Another Way of Seeing God
Another Way of Seeing God
Another Way of Seeing God
by Linda Unger
originally printed in Maryknoll Magazine (November 1999)

Cultural awareness offers new ways of viewing relationships, both human and transcendent

A Latin American journalist had enthusiastically approached the Maryknoll Institute of African Studies in Nairobi, Kenya. She'd been living in the country for some time and wanted to understand the local culture. The institute promised rigorous studies in short, intense courses and a cultural plunge. But it soon became clear the student was uncomfortable. She refused to eat with the other students and African research assistants or to travel in the matatus, or minibuses, that shuttle the local people from home to job and back again. One day she showed up for class wearing tight blue jeans and a colorful head scarf instead of the modest dress suggested to avoid calling attention to oneself as a foreigner. She finished the first of three courses, but never returned.

"She wanted to remain in her own protective environment. She seemed to have a problem relating to the Africans as equals," says Maryknoll Father Michael Kirwen, director of the program. "Foreigners are always liminal figures outside their own culture. But it is possible to grow in understanding of another culture if one does intense systematic studies of the host culture."

Kirwen founded the Maryknoll Institute of African Studies in 1989 to promote understanding of African culture. Students are men and women, Africans and non-Africans, clergy, religious and development agency personnel. Through rigorous graduate-level studies, field research and immersion in the culture – that is, the customs, habits, beliefs, art, morals and other aspects that make up African life – students begin to identify and leave behind their own prejudices. African field assistants organize and facilitate the required field research -- for every hour of class a student does one hour of professional-quality field research.

"It's more than mining information," Kirwen says. "It's about personalizing information and being challenged by the other ethnic group." He asserts that in three months, students can come to the point where they begin to appropriate an African mindset. In the process they discover an alternative way of seeing human relationships, the cosmos and God, the transcendent.

Kirwen, a missioner in Kenya and Tanzania for 44 years, has a doctorate in interdisciplinary studies. He says the method used by the institute, which is affiliated with St. Mary's University in Winona, Minnesota and Tangaza College, Nairobi,Kenya, is not limited to African cultures, but is applicable as well in a variety of cultures, and in the multicultural society of the United States because it teaches culture in a way similar to the way languages are taught. "About 90 percent of spoken conversations use only 60 or 70 words. Likewise, the 'grammar' of all cultures consists of some 15 themes," says the missioner from Jackson, Michigan. By identifying and studying cultural themes like ancestors, the nature of evil, family structures and marriage, one begins to understand the host culture from the perspective of an insider.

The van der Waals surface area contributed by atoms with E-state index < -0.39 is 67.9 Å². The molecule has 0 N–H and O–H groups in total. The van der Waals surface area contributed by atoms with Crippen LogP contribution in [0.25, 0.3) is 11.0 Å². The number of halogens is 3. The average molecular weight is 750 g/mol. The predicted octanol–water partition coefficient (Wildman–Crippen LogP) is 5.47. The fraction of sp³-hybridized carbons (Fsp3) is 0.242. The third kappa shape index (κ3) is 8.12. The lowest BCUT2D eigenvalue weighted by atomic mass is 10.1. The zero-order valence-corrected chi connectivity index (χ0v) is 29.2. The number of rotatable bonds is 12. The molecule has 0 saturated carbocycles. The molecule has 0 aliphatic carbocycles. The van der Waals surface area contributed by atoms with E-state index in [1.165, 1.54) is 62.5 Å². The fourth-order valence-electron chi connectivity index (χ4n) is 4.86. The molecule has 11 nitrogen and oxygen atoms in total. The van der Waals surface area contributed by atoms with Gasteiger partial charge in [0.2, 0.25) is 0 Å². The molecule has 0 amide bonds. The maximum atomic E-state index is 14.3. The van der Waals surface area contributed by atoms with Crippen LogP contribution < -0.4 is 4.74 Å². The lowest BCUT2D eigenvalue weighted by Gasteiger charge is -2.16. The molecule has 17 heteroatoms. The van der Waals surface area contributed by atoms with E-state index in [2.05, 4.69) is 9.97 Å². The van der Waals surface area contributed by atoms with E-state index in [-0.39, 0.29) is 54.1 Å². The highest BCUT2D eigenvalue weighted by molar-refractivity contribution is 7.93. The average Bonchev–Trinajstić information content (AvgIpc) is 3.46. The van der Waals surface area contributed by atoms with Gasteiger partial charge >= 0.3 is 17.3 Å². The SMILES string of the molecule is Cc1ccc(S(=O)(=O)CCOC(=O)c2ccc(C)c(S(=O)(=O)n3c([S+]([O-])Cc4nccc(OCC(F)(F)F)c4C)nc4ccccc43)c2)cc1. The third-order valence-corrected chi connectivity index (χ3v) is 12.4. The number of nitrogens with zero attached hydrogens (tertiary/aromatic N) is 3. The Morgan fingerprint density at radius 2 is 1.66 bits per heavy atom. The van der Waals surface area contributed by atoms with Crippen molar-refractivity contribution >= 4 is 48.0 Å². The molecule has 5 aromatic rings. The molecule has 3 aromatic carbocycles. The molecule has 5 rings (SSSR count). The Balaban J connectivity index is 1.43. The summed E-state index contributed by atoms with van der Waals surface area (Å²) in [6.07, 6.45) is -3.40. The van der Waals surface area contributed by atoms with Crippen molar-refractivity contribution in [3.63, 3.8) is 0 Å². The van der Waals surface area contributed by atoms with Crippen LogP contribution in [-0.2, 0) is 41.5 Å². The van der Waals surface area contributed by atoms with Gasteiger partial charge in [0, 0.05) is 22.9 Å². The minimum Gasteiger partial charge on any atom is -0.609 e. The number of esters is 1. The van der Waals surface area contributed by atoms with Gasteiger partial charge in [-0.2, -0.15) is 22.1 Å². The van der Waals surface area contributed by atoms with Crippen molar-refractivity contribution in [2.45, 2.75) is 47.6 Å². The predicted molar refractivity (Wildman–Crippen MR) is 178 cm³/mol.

The students are challenged to grow in what Kirwen identifies as three "rites of passage": first, learning to work on an equal basis with an African peer; second, conversion to, or appropriation of, the African perspective; and third, articulation of one's discoveries in a research paper. The Latin American journalist got stuck in the first rite of passage. This step is important not only for Americans and Europeans, but for Africans of different ethnic groups as well. "We tend to associate with people of our own groups," says Denis Odinga, a Kenyan who is the Administrative Assistant/Registrar of the institute. "If I work with an African field assistant who is from another tribe, that for me is a rite of passage."

The second stage, conversion to the perspective of the other culture, is what "makes or breaks the student," says Kirwen. "It's not clear how or when this happens, but during their studies, students are converted to an African viewpoint, to the point that it affects them emotionally and spiritually." That is true both of African students, who make up 45 percent of the student body, and non-African students. Kirwen recalls an Eritrean seminarian who spent the first week of class with his arms crossed and his notebook closed. He considered the course on African cultures a waste of time. "Somewhere in that week," says Kirwen, "it dawned on him that he was learning about himself (how he viewed reality). And he said, "Hey, this is for real! This is me!" And he went on to finish three courses."

Finally, students articulate their discoveries in a research paper. "Students make the move from powerful experience in another culture to the transmission of clear ideas about it," says Kirwen. Then, he asserts, the students will understand that the culture is more than masks and dances. They will see that a culture covers all aspects of life, and that in opening themselves to the another's culture, they broaden their own universe.

Visit the Maryknoll Institute of African Studies website

Mike's Biography             Mike's Reflections

A Participant's Reflections on the MIAS Experience

Maryknollers in Nairobi, Kenya


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